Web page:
from time to time, I am asked to publish one of my homilies…… from the Fifth Sunday in Lent
Eight years ago when Pope Benedict inherited the chair of Peter, the sense was that the cardinals had voted to continue the papacy of John Paul II. Continuity was the catch phrase. It what make the verse from Isaiah stand out: “Remember not the events of the past, the things of long ago consider not; see, I am doing something new!” (Isaiah 43:18) Continue reading →
It is later in the autumn of 1206 that with his decision to “leave the world” Francis began to be aware of the powerful Divine Presence in his life through, his work among the lepers near Assisi, and his habit of taking refuge in churches for prayer and rebuilding the structures. At San Damiano he encountered the consoling presence of the Savior who had suffered and died for him. It was a presence he soon came to recognize in other church: “And the Lord granted me such faith in churches that I would pray simply and say: We adore you, Lord Jesus Christ, in all you churches throughout the world, and we bless you, because by your Holy Cross, you have redeemed the world.” (Testament 4-7). Francis was at the beginnings of an inner peace. Continue reading →
“Humility is the foundation of all the other virtues hence, in the soul in which this virtue does not exist there cannot be any other virtue except in mere appearance” (St. Augustine, Letter 18). At the root of Francis of Assisi’s on-going conversion was the movement towards a fuller realization of humility in his own life: from son of a privileged, wealthy merchant to a lesser brother following the footsteps of Christ. From one well-dressed and flamboyant as a young man to one who asked to be laid naked upon the ground at the time of his death. From one hiding from God, to one laid bare, knowing that what he was before God he was that and nothing more. Along the way he discovered and lived all the other virtues. Continue reading →
In the Earlier Rule 14 writing about mission, St. Francis says that Franciscans should go through the world subject to all people. It is one of the many ways in which Francis indicated that humility was to be a key virtue of the brothers. St. Bonaventure wrote hold that humility is “the root and guardian of all the other virtues.” (Tree of Life, 5). Each in his own way was understanding the implications of God’s creative love. Continue reading →
Each one of us is gifted and as St Paul instructs us, all the gifts are given in order to build up the community. Some receive gifts that play out in a very public setting before tremendous numbers of people. Certainly Rev. Billy Graham was so gifted. Some are gifted in ways that will never bring them before the public eye or even their own local community. They are said to “toil away in anonymity.” Anonymity? I guess it depends on who you want to watch. If you are striving to return your gifts to God, then an audience of One is quite sufficient.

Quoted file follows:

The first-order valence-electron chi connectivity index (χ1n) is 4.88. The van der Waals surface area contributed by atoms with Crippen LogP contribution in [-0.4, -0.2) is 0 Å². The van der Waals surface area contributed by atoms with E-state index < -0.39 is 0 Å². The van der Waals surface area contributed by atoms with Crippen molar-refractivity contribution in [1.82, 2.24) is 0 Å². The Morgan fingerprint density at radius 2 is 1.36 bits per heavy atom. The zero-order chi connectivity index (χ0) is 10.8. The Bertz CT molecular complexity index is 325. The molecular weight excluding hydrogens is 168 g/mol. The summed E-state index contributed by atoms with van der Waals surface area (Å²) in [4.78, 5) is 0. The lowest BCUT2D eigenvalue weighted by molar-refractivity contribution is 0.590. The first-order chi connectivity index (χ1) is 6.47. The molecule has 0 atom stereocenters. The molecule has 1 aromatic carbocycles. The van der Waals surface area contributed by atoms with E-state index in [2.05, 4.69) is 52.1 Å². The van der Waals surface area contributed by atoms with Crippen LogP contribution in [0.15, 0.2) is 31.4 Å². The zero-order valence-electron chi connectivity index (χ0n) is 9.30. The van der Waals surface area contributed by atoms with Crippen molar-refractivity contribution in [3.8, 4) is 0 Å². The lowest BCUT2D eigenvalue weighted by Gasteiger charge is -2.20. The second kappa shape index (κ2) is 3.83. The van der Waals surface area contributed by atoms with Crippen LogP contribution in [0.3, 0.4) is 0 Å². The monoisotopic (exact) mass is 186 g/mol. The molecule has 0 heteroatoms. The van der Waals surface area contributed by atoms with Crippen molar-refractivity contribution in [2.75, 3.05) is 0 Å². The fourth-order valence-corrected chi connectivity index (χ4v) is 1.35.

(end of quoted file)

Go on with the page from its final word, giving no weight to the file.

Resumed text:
Admonition Seventeen: The Humble Servant of God
1 Blessed is that servant who no more exalts himself over the good the Lord says or does through him than over what He says or does through another.
2 A person sins who wished to receive more from his neighbors than what he wished to give of himself to the Lord God.
People often remark that they need to pray for patience. St. Francis recognized it is only the stressful moments that reveal if our wellspring of patience has run dry. How does one fill the well of patience? Perhaps one needs to pray not simply for the general item of patience, but for healing of the inner wound that is easily enflamed that bursts to the surface as impatience. With the grace of God, one needs to make peace within oneself in order to keep the wellspring full.
Admonition Thirteen: Patience
1Blessed are the peacemakers, for they will be called children of God. A servant of God cannot know how much patience and humility he has within himself as long as he is content. 2 When the times comes, however, when those who should make him content do the opposite, he has as much patience and humility as he has at the time and no more.
My dad would occasionally remind me of the following wisdom: “Everyone you meet is your better because you can learn something from them.” They were words meant to remind you to keep your own accomplishments in perspective; celebrant them in the moment, build upon them, and learn from them – but do not set up camp and remain there. I suspect St. Francis would have liked my dad’s wisdom – he certainty understood its implications for the spiritual life. God accomplished so much through St. Francis – and Francis knew it was God’s doing and little of his own. Francis remained open to the working of God in his life and discerning the Spirit of the Lord.
Admonition Twelve: Knowing the Spirit of the Lord
1 A Servant of God can be known to have the Spirit of the Lord in this way; 2 if, when he Lord performs some good through him, his flesh does not therefore exalt itself, because it is always opposed to every good. 3 Instead he regards himself the more worthless and esteems himself less than all others.